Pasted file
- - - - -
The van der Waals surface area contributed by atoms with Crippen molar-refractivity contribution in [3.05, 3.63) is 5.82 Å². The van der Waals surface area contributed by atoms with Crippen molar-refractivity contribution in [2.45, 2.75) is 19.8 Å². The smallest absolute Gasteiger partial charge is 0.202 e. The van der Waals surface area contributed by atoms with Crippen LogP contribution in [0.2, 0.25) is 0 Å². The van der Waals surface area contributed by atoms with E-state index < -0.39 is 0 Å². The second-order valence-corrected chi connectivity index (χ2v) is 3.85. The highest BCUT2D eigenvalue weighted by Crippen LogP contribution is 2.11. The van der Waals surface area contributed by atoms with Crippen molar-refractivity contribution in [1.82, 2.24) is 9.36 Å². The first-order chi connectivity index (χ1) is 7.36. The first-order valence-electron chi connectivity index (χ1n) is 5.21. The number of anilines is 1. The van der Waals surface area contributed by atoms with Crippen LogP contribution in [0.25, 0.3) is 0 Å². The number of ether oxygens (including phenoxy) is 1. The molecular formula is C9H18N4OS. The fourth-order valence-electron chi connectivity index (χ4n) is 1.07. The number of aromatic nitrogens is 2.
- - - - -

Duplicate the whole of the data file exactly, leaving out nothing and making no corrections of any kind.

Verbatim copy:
The van der Waals surface area contributed by atoms with Crippen molar-refractivity contribution in [3.05, 3.63) is 5.82 Å². The van der Waals surface area contributed by atoms with Crippen molar-refractivity contribution in [2.45, 2.75) is 19.8 Å². The smallest absolute Gasteiger partial charge is 0.202 e. The van der Waals surface area contributed by atoms with Crippen LogP contribution in [0.2, 0.25) is 0 Å². The van der Waals surface area contributed by atoms with E-state index < -0.39 is 0 Å². The second-order valence-corrected chi connectivity index (χ2v) is 3.85. The highest BCUT2D eigenvalue weighted by Crippen LogP contribution is 2.11. The van der Waals surface area contributed by atoms with Crippen molar-refractivity contribution in [1.82, 2.24) is 9.36 Å². The first-order chi connectivity index (χ1) is 7.36. The first-order valence-electron chi connectivity index (χ1n) is 5.21. The number of anilines is 1. The van der Waals surface area contributed by atoms with Crippen LogP contribution in [0.25, 0.3) is 0 Å². The number of ether oxygens (including phenoxy) is 1. The molecular formula is C9H18N4OS. The fourth-order valence-electron chi connectivity index (χ4n) is 1.07. The number of aromatic nitrogens is 2.